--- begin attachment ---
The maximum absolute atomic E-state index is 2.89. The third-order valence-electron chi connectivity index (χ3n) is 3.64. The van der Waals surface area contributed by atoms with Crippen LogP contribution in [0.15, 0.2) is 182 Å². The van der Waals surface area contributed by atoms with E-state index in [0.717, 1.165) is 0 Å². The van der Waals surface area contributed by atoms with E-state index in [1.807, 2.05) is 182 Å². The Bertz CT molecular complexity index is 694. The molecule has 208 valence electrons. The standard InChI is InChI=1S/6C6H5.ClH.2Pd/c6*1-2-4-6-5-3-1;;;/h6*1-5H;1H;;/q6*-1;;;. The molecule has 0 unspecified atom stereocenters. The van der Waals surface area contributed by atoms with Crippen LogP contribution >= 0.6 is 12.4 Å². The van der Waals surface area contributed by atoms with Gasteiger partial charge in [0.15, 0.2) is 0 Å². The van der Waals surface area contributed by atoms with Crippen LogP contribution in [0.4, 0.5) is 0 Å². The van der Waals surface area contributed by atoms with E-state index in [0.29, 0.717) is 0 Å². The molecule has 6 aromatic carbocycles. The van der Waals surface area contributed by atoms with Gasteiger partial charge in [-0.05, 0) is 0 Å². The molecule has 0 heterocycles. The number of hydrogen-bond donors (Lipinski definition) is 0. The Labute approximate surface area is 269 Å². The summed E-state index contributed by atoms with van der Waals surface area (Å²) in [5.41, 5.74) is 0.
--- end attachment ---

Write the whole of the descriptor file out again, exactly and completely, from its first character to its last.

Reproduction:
The maximum absolute atomic E-state index is 2.89. The third-order valence-electron chi connectivity index (χ3n) is 3.64. The van der Waals surface area contributed by atoms with Crippen LogP contribution in [0.15, 0.2) is 182 Å². The van der Waals surface area contributed by atoms with E-state index in [0.717, 1.165) is 0 Å². The van der Waals surface area contributed by atoms with E-state index in [1.807, 2.05) is 182 Å². The Bertz CT molecular complexity index is 694. The molecule has 208 valence electrons. The standard InChI is InChI=1S/6C6H5.ClH.2Pd/c6*1-2-4-6-5-3-1;;;/h6*1-5H;1H;;/q6*-1;;;. The molecule has 0 unspecified atom stereocenters. The van der Waals surface area contributed by atoms with Crippen LogP contribution >= 0.6 is 12.4 Å². The van der Waals surface area contributed by atoms with Gasteiger partial charge in [0.15, 0.2) is 0 Å². The van der Waals surface area contributed by atoms with Crippen LogP contribution in [0.4, 0.5) is 0 Å². The van der Waals surface area contributed by atoms with E-state index in [0.29, 0.717) is 0 Å². The molecule has 6 aromatic carbocycles. The van der Waals surface area contributed by atoms with Gasteiger partial charge in [-0.05, 0) is 0 Å². The molecule has 0 heterocycles. The number of hydrogen-bond donors (Lipinski definition) is 0. The Labute approximate surface area is 269 Å². The summed E-state index contributed by atoms with van der Waals surface area (Å²) in [5.41, 5.74) is 0.